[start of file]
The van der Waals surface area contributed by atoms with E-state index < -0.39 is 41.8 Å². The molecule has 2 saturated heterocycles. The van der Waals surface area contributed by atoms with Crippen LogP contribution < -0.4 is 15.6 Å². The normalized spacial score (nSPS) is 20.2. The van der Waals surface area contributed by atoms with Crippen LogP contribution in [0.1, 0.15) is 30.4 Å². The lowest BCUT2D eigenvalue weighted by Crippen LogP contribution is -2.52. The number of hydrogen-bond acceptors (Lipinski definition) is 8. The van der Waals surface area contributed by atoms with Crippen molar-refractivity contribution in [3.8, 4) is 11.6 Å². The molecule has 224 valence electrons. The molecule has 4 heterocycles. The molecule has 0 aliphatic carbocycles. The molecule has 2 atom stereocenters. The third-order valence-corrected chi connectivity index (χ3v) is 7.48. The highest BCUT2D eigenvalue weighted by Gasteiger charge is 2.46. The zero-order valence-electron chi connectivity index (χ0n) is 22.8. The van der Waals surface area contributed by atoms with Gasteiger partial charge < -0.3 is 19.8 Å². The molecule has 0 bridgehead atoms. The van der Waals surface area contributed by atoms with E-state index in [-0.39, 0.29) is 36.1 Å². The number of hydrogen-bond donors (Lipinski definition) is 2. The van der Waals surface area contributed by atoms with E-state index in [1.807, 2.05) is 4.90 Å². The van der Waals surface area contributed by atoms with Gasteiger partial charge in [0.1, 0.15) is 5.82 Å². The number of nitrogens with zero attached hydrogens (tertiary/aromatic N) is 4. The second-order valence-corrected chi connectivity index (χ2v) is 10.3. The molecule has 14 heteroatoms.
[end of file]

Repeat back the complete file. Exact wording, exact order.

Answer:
The van der Waals surface area contributed by atoms with E-state index < -0.39 is 41.8 Å². The molecule has 2 saturated heterocycles. The van der Waals surface area contributed by atoms with Crippen LogP contribution < -0.4 is 15.6 Å². The normalized spacial score (nSPS) is 20.2. The van der Waals surface area contributed by atoms with Crippen LogP contribution in [0.1, 0.15) is 30.4 Å². The lowest BCUT2D eigenvalue weighted by Crippen LogP contribution is -2.52. The number of hydrogen-bond acceptors (Lipinski definition) is 8. The van der Waals surface area contributed by atoms with Crippen molar-refractivity contribution in [3.8, 4) is 11.6 Å². The molecule has 224 valence electrons. The molecule has 4 heterocycles. The molecule has 0 aliphatic carbocycles. The molecule has 2 atom stereocenters. The third-order valence-corrected chi connectivity index (χ3v) is 7.48. The highest BCUT2D eigenvalue weighted by Gasteiger charge is 2.46. The zero-order valence-electron chi connectivity index (χ0n) is 22.8. The van der Waals surface area contributed by atoms with Gasteiger partial charge < -0.3 is 19.8 Å². The molecule has 0 bridgehead atoms. The van der Waals surface area contributed by atoms with E-state index in [-0.39, 0.29) is 36.1 Å². The number of hydrogen-bond donors (Lipinski definition) is 2. The van der Waals surface area contributed by atoms with E-state index in [1.807, 2.05) is 4.90 Å². The van der Waals surface area contributed by atoms with Gasteiger partial charge in [0.1, 0.15) is 5.82 Å². The number of nitrogens with zero attached hydrogens (tertiary/aromatic N) is 4. The second-order valence-corrected chi connectivity index (χ2v) is 10.3. The molecule has 14 heteroatoms.